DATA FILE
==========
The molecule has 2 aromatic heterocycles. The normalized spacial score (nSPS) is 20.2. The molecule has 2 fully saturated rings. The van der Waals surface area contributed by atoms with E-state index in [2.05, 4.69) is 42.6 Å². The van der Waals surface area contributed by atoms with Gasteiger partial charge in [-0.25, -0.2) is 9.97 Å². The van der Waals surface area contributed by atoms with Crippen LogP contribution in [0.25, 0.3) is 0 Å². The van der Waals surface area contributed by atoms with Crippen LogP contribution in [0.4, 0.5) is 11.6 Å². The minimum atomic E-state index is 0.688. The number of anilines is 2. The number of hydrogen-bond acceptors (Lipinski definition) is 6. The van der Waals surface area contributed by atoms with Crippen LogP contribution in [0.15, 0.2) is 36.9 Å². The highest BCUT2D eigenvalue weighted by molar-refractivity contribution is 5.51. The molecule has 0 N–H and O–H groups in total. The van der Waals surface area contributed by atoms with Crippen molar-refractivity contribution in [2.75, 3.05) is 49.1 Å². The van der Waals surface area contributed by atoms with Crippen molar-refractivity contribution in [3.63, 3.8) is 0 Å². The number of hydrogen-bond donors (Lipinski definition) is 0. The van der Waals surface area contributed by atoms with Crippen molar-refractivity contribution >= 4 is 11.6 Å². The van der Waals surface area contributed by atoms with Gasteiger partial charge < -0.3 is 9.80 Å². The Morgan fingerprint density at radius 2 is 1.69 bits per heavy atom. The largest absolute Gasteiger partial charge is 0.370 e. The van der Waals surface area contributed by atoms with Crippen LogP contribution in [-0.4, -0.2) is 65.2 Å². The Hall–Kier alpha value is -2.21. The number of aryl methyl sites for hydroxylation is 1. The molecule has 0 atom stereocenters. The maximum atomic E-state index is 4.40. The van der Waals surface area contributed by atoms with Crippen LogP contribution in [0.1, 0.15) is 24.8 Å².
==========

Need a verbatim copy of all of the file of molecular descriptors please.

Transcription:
The molecule has 2 aromatic heterocycles. The normalized spacial score (nSPS) is 20.2. The molecule has 2 fully saturated rings. The van der Waals surface area contributed by atoms with E-state index in [2.05, 4.69) is 42.6 Å². The van der Waals surface area contributed by atoms with Gasteiger partial charge in [-0.25, -0.2) is 9.97 Å². The van der Waals surface area contributed by atoms with Crippen LogP contribution in [0.25, 0.3) is 0 Å². The van der Waals surface area contributed by atoms with Crippen LogP contribution in [0.4, 0.5) is 11.6 Å². The minimum atomic E-state index is 0.688. The number of anilines is 2. The number of hydrogen-bond acceptors (Lipinski definition) is 6. The van der Waals surface area contributed by atoms with Crippen LogP contribution in [0.15, 0.2) is 36.9 Å². The highest BCUT2D eigenvalue weighted by molar-refractivity contribution is 5.51. The molecule has 0 N–H and O–H groups in total. The van der Waals surface area contributed by atoms with Crippen molar-refractivity contribution in [2.75, 3.05) is 49.1 Å². The van der Waals surface area contributed by atoms with Crippen molar-refractivity contribution in [3.63, 3.8) is 0 Å². The number of hydrogen-bond donors (Lipinski definition) is 0. The van der Waals surface area contributed by atoms with Crippen molar-refractivity contribution >= 4 is 11.6 Å². The van der Waals surface area contributed by atoms with Gasteiger partial charge < -0.3 is 9.80 Å². The Morgan fingerprint density at radius 2 is 1.69 bits per heavy atom. The largest absolute Gasteiger partial charge is 0.370 e. The van der Waals surface area contributed by atoms with Crippen LogP contribution in [-0.4, -0.2) is 65.2 Å². The Hall–Kier alpha value is -2.21. The number of aryl methyl sites for hydroxylation is 1. The molecule has 0 atom stereocenters. The maximum atomic E-state index is 4.40. The van der Waals surface area contributed by atoms with Crippen LogP contribution in [0.1, 0.15) is 24.8 Å².